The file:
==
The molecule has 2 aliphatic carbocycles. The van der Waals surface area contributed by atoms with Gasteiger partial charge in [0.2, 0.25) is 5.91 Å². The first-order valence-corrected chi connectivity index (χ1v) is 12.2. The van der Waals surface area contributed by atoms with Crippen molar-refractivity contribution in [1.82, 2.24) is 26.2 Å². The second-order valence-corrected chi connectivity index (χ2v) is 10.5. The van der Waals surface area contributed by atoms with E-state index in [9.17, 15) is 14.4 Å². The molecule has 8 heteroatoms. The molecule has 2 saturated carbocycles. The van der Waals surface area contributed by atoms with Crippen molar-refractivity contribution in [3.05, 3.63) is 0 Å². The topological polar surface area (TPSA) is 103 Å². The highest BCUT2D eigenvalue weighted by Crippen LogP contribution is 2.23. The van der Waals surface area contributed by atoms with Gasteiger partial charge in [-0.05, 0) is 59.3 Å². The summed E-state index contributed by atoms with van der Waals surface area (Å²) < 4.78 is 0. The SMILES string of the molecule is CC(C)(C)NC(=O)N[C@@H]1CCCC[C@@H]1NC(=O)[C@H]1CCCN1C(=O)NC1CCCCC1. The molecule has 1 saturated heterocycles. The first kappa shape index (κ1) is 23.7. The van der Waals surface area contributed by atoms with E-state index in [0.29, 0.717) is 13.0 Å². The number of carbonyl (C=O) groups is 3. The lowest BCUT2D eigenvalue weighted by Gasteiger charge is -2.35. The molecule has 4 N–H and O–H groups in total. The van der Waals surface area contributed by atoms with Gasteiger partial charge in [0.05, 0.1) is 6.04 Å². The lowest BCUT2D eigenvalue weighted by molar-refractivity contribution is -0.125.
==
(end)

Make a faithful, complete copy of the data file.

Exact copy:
The molecule has 2 aliphatic carbocycles. The van der Waals surface area contributed by atoms with Gasteiger partial charge in [0.2, 0.25) is 5.91 Å². The first-order valence-corrected chi connectivity index (χ1v) is 12.2. The van der Waals surface area contributed by atoms with Crippen molar-refractivity contribution in [1.82, 2.24) is 26.2 Å². The second-order valence-corrected chi connectivity index (χ2v) is 10.5. The van der Waals surface area contributed by atoms with E-state index in [9.17, 15) is 14.4 Å². The molecule has 8 heteroatoms. The molecule has 2 saturated carbocycles. The van der Waals surface area contributed by atoms with Crippen molar-refractivity contribution in [3.05, 3.63) is 0 Å². The topological polar surface area (TPSA) is 103 Å². The highest BCUT2D eigenvalue weighted by Crippen LogP contribution is 2.23. The van der Waals surface area contributed by atoms with Gasteiger partial charge in [-0.05, 0) is 59.3 Å². The summed E-state index contributed by atoms with van der Waals surface area (Å²) < 4.78 is 0. The SMILES string of the molecule is CC(C)(C)NC(=O)N[C@@H]1CCCC[C@@H]1NC(=O)[C@H]1CCCN1C(=O)NC1CCCCC1. The molecule has 1 saturated heterocycles. The first kappa shape index (κ1) is 23.7. The van der Waals surface area contributed by atoms with E-state index in [0.29, 0.717) is 13.0 Å². The number of carbonyl (C=O) groups is 3. The lowest BCUT2D eigenvalue weighted by Gasteiger charge is -2.35. The molecule has 4 N–H and O–H groups in total. The van der Waals surface area contributed by atoms with Gasteiger partial charge in [0.05, 0.1) is 6.04 Å². The lowest BCUT2D eigenvalue weighted by molar-refractivity contribution is -0.125.